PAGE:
CAIRO, Egypt (CNN) -- Israeli Foreign Minister Tzipi Livni and Egyptian President Hosni Mubarak met Thursday in Cairo amid escalating cross-border violence between Israel and Hamas.
Israeli Foreign Minister Tzipi Livni meets Thursday with Egyptian President Hosni Mubarak in Cairo.
The session follows the end of a tenuous 6-month-long cease-fire between the Israeli military and Hamas militants in Gaza.
Egypt mediated the first truce and is trying to negotiate an extension despite what Israel says are dozens of rockets fired by Hamas into the Jewish state this week.
Livni criticized Hamas after her meeting with Mubarak.
"Hamas needs to understand that Israel's basic desire to live in a tranquil region doesn't mean that Israel is willing to accept ongoing shooting at its population," she said, according to the Israeli Foreign Ministry.
"Enough is enough. We cannot accept this situation, and the situation will change."
Egypt expressed concern about a deteriorating humanitarian situation in Gaza, an Israeli Foreign Ministry statement said.
The Egyptian Foreign Ministry said this week that it would help countries and organizations deliver aid through Egyptian territory to Palestinians in Gaza.
Livni also met with the head of Egyptian intelligence Thursday and is scheduled to talk with the Egyptian foreign minister.
Israeli military officials said Hamas militants fired more than 65 rockets into southern Israel on Wednesday. Meanwhile, the Israeli air force said it killed a Hamas militant who was part of a group launching the rockets into Israel.
An Israeli police spokesman said no one had been injured in the latest barrage of rocket attacks.
But emergency workers with Magen David Adom, Israel's Red Cross agency, treated 57 people suffering from shock, half of them children, an agency official said, adding that 200 ambulances were standing by in the area.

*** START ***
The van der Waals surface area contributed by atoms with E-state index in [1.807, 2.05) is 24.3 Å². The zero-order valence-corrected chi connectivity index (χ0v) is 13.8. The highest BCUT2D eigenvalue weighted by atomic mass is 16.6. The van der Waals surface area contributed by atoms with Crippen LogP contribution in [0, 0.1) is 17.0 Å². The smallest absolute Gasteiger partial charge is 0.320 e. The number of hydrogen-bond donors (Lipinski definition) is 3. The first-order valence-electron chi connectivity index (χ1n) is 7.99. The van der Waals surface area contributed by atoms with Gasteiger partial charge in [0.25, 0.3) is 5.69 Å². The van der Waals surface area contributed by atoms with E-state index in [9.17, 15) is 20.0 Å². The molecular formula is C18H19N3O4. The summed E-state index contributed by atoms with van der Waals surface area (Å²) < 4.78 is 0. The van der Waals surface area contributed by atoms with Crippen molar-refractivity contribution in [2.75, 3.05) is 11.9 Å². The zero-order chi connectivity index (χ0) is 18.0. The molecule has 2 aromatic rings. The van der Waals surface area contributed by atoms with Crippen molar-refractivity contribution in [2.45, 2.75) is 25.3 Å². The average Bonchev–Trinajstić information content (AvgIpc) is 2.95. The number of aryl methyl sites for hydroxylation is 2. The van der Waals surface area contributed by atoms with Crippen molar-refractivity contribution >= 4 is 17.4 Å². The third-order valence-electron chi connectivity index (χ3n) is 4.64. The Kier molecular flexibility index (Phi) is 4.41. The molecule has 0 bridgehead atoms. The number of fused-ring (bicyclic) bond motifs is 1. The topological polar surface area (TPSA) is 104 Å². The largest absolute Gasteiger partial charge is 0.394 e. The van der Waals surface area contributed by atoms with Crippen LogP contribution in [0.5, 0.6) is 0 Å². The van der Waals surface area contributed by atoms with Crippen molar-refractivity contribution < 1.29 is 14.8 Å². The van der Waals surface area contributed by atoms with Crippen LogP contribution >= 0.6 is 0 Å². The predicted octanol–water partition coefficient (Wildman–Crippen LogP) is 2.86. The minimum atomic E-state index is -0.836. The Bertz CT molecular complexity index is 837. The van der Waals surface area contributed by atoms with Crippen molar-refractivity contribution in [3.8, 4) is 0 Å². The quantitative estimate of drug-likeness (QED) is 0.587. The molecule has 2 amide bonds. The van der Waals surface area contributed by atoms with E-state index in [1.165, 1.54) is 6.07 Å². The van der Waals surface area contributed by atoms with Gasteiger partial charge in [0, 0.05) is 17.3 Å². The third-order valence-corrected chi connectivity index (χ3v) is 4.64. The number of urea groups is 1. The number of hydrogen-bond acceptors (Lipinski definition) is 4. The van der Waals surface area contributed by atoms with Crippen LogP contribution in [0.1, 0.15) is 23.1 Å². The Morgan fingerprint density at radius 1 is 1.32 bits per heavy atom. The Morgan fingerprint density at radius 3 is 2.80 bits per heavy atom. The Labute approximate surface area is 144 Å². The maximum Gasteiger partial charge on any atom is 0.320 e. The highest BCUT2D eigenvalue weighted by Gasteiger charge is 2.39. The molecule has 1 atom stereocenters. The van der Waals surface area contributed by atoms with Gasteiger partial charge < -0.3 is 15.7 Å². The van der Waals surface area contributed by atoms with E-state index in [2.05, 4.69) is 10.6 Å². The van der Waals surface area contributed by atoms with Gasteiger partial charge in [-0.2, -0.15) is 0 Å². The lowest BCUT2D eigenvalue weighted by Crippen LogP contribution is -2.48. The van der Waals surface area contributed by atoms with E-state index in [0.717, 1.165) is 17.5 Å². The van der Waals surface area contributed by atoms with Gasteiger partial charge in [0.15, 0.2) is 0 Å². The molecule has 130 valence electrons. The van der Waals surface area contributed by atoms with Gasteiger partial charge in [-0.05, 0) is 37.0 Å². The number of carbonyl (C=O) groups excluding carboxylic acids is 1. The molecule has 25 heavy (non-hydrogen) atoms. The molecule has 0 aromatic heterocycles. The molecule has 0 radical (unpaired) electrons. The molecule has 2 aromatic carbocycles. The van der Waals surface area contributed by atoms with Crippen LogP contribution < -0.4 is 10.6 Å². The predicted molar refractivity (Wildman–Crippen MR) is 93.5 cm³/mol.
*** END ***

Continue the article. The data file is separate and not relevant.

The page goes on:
"I think the circumstances are extremely tragic, that Muslim zealots of Hamas have decided to shatter and ruin the Christmas celebrations of the Christian brothers in the Holy Land, both in the West Bank and of course in Gaza itself," Israeli Welfare Minister Isaac Herzog said.
"If things deteriorate further, then of course we'll have to take necessary action, which will be very painful," Herzog said, adding that civilians had gathered in shelters in southern Israel to try to stay safe amid the rocket attacks.
Asked about the possibility of Israel coming up with a new strategy, Herzog responded, "The new strategy could be, of course, an all-out conflict against Hamas, which is a possibility that voices in Israel are calling for. We are trying to show restraint."
Hamas is a Palestinian Islamic fundamentalist organization whose military wing, Izzedine al Qassam, has admitted responsibility for terrorist attacks against Israeli civilians as well as attacks against the Israeli military. Israel and the U.S. State Department consider Hamas a terrorist organization, though it also operates an extensive social services network in the territories.
Mark Regev, spokesman for Israeli Prime Minister Ehud Olmert, said, "Our position is clear: We will answer quiet with quiet, and we will answer attacks with measures designed to protect our people."
Olmert has threatened to respond to the ongoing attacks.
The truce between the Hamas government in Gaza and Israel expired Friday. Under the Egyptian-brokered deal, Hamas agreed to end militant attacks on Israel from Gaza, and Israel agreed to halt raids inside the territory and ease its blockade on humanitarian goods.
In reality, the truce had started breaking down two months ago. Rocket attacks by militants became more frequent, and Israel resumed airstrikes inside Gaza.
"We really appreciate the Egyptian efforts. ...," Herzog said. "The Egyptians have tried endlessly and tirelessly in the past few weeks to bring Hamas back to cease-fire mode."
Olmert said Sunday that Israel will "take the necessary measures" to respond to the rocket attacks and "will know when to respond correctly and with the necessary responsibility."
"A responsible government is neither eager for battle, nor does it shy away from it," he said.